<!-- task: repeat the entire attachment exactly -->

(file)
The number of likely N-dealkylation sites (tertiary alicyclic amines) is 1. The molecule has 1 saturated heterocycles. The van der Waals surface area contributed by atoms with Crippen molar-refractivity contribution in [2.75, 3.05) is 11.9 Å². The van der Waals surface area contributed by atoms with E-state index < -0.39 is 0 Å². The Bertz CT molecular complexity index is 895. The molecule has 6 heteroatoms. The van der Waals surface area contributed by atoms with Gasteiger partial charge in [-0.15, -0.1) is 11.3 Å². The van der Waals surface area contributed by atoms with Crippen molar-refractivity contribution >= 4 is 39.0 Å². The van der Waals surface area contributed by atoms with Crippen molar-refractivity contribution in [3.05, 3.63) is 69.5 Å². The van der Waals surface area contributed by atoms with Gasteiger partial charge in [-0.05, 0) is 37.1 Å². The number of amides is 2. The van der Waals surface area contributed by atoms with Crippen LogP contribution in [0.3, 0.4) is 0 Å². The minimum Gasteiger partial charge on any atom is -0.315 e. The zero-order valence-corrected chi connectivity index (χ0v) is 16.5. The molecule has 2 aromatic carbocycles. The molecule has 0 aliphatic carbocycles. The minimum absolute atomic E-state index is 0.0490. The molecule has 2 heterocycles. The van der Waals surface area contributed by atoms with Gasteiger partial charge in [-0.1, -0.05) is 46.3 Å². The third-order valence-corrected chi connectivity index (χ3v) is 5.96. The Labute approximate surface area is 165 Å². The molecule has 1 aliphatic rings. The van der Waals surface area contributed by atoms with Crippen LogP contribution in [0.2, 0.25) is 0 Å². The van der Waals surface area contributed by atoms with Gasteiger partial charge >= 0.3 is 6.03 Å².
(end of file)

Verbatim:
The number of likely N-dealkylation sites (tertiary alicyclic amines) is 1. The molecule has 1 saturated heterocycles. The van der Waals surface area contributed by atoms with Crippen molar-refractivity contribution in [2.75, 3.05) is 11.9 Å². The van der Waals surface area contributed by atoms with E-state index < -0.39 is 0 Å². The Bertz CT molecular complexity index is 895. The molecule has 6 heteroatoms. The van der Waals surface area contributed by atoms with Gasteiger partial charge in [-0.15, -0.1) is 11.3 Å². The van der Waals surface area contributed by atoms with Crippen molar-refractivity contribution >= 4 is 39.0 Å². The van der Waals surface area contributed by atoms with Crippen molar-refractivity contribution in [3.05, 3.63) is 69.5 Å². The van der Waals surface area contributed by atoms with Gasteiger partial charge in [-0.05, 0) is 37.1 Å². The number of amides is 2. The van der Waals surface area contributed by atoms with Crippen LogP contribution in [0.3, 0.4) is 0 Å². The minimum Gasteiger partial charge on any atom is -0.315 e. The zero-order valence-corrected chi connectivity index (χ0v) is 16.5. The molecule has 2 aromatic carbocycles. The molecule has 0 aliphatic carbocycles. The minimum absolute atomic E-state index is 0.0490. The molecule has 2 heterocycles. The van der Waals surface area contributed by atoms with Gasteiger partial charge in [-0.1, -0.05) is 46.3 Å². The third-order valence-corrected chi connectivity index (χ3v) is 5.96. The Labute approximate surface area is 165 Å². The molecule has 1 aliphatic rings. The van der Waals surface area contributed by atoms with Crippen LogP contribution in [0.2, 0.25) is 0 Å². The van der Waals surface area contributed by atoms with Gasteiger partial charge >= 0.3 is 6.03 Å².